YouNow is part of the new live streaming trend. The best way to describe YouNow is Live TV with audience participation. Instead of passively watching a video, teens can watch their favorite performer or classmate broadcast live and message them questions or comments. The person responds to them immediately during the live broadcast. YouNow has over 100 million sessions a month. Scrolling through these live broadcasts, I saw many young faces.
Teens appear to dominate YouNow. While teens make up the majority of performers, anyone can watch the live broadcasts without registering. Simply, go to YouNow and click around to watch trending people and topics. It is only if someone wants to take part in the chat or broadcast themselves live do they need to sign up. Teens must sign up through their existing Facebook, Twitter, Instagram or Google+ account. Once they sign up, they create their public profile and start broadcasting.
It is June and June is my January. This is when I look back over the past year and make plans for the next. I always kick off summer with a list of new projects. On my list this year, along with organizing photos, is revisiting our family phone contract. With my youngest starting middle school, we will be looking at a new phone and a new contract.
It is fitting that June is Internet Safety Month. NCSA and ConnectSafely are working together to offer tips and strategies for helping families managing technology use. “June is a great time to appreciate the warm weather and to consider how the season impacts our online lives. The Internet greatly enhances our summer experiences as we use technology to plan, enrich and share our activities,” said Michael Kaiser, NCSA’s executive director. “With some smart practices, you can help protect yourself, your family and the extended online community while using the Internet with greater confidence.”
Thankfully, they are a lot of great websites and books to help parents boost their digital parenting confidence. A few weeks ago, I published a list of some of my favorite websites. This week, I have put together a list of digital parenting books. This list is from my Pinterest board. Most of these I have read and a few are on my to read list. These books are full of tips and strategies for all ages. Celebrate Internet Safety Month by adding one of these to your summer reading list. (If you know of a great book I missed, send me the link and I will add it.)
When my kids were little, I belonged to a co-op preschool. At the co-op, we had monthly parent education meetings. During these meetings, we shared what was going on with our little ones. I usually left feeling relieved that my child was not the only one who could not write their name and had a few strategies for how to make carrots more interesting.
Often I think back to these meetings, when I give my digital parenting presentations. My favorite part is talking with parents and hearing about what is happening in their house. Most parents are asking the same questions. Is my kid the only one who is on Twitter, Instagram and Snapchat? Who are they sharing with on all these sites? Does everyone really have a smartphone? Usually, we discover most of our kids are doing similar things. For better or for worse, we are all in the same boat.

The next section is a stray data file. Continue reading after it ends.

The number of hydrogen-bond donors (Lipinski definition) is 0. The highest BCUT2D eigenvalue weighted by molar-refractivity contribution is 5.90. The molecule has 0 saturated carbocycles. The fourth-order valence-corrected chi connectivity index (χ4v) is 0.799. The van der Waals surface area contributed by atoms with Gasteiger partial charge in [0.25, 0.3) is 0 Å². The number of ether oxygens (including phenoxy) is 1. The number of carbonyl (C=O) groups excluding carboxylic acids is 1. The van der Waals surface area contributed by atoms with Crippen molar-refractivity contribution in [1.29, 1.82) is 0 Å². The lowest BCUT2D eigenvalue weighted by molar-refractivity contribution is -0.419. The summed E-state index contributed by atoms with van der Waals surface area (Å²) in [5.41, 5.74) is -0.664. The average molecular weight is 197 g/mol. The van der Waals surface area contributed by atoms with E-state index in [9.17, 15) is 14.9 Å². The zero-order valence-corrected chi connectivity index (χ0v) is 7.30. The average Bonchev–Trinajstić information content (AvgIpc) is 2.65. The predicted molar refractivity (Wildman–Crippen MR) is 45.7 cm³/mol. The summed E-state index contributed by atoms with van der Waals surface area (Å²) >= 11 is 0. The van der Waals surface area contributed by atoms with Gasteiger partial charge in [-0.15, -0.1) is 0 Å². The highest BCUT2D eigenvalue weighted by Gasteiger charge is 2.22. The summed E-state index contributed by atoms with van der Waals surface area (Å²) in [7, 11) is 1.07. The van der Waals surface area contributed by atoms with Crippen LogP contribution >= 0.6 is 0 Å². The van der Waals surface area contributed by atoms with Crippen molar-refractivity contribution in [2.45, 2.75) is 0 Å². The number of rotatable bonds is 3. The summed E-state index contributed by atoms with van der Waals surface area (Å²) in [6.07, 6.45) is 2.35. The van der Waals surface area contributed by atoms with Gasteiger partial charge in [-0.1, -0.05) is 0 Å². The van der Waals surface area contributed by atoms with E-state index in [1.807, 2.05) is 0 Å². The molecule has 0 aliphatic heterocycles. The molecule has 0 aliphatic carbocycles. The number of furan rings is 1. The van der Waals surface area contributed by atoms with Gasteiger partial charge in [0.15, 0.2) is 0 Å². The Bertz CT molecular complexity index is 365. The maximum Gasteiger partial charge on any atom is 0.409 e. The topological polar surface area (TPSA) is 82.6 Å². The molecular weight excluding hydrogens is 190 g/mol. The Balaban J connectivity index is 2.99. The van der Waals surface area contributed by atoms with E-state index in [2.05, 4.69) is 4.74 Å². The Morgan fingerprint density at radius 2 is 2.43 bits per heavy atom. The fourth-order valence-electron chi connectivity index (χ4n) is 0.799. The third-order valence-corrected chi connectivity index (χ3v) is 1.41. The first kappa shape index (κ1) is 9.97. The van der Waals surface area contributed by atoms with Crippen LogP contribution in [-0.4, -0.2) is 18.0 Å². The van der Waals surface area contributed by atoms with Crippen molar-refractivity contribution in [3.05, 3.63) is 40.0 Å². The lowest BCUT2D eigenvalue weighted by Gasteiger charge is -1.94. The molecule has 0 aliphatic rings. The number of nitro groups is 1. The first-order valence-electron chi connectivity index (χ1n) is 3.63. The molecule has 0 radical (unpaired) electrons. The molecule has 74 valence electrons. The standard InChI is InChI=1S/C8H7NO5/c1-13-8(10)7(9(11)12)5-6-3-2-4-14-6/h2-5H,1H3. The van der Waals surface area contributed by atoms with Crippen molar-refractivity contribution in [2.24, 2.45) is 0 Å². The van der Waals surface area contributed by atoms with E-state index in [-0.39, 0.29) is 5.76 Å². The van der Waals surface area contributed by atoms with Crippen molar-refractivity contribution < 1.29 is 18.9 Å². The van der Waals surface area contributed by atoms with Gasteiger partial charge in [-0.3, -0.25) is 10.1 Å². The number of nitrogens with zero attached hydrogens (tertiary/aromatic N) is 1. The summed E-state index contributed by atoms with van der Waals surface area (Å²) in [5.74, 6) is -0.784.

Last week, the Pew Research released Teen, Social Media and Technology Overview which answered some of these same questions. Pew Research asked American teens, ages 13-17, about what technology they used, what social networks they frequented and what they were doing online. As I read through this study, I found it reflected what I am seeing and hearing from parents.
Next week is spring break. When the kids were younger, vacations were simply a chance to do something fun and miss school. I have noticed, as they have gotten older, they need a vacation. With AP classes, extracurricular activities and the fear of missing out, they are dealing with a lot of stress and anxiety. Both of them are looking forward to a week without the social and mental pressures of school.
According to researchers at Penn State, when it comes to privacy management, adults and teens think very differently. While most adults think first and then ask questions, teens tend to take the risk and then seek help. Unfortunately, the privacy settings on many apps are initially set at the most lenient level. While teens prefer to download and go, making them slow down and change the privacy settings in the beginning can limit problems in the future. This is certainly true with ooVoo.
ooVoo is a messaging app like Kik. It has been around for a while but recently it has been popping on my twitter feed and news alerts. Teens are moving to this app because unlike other services, teens can chat with their Apple friends as easily as their Android buddies or even their laptop friend. While ooVoo is ideal for hosting a study group session, parents and teens should take care. If teens do not lock down their settings, they may see a lot more than a smiling face.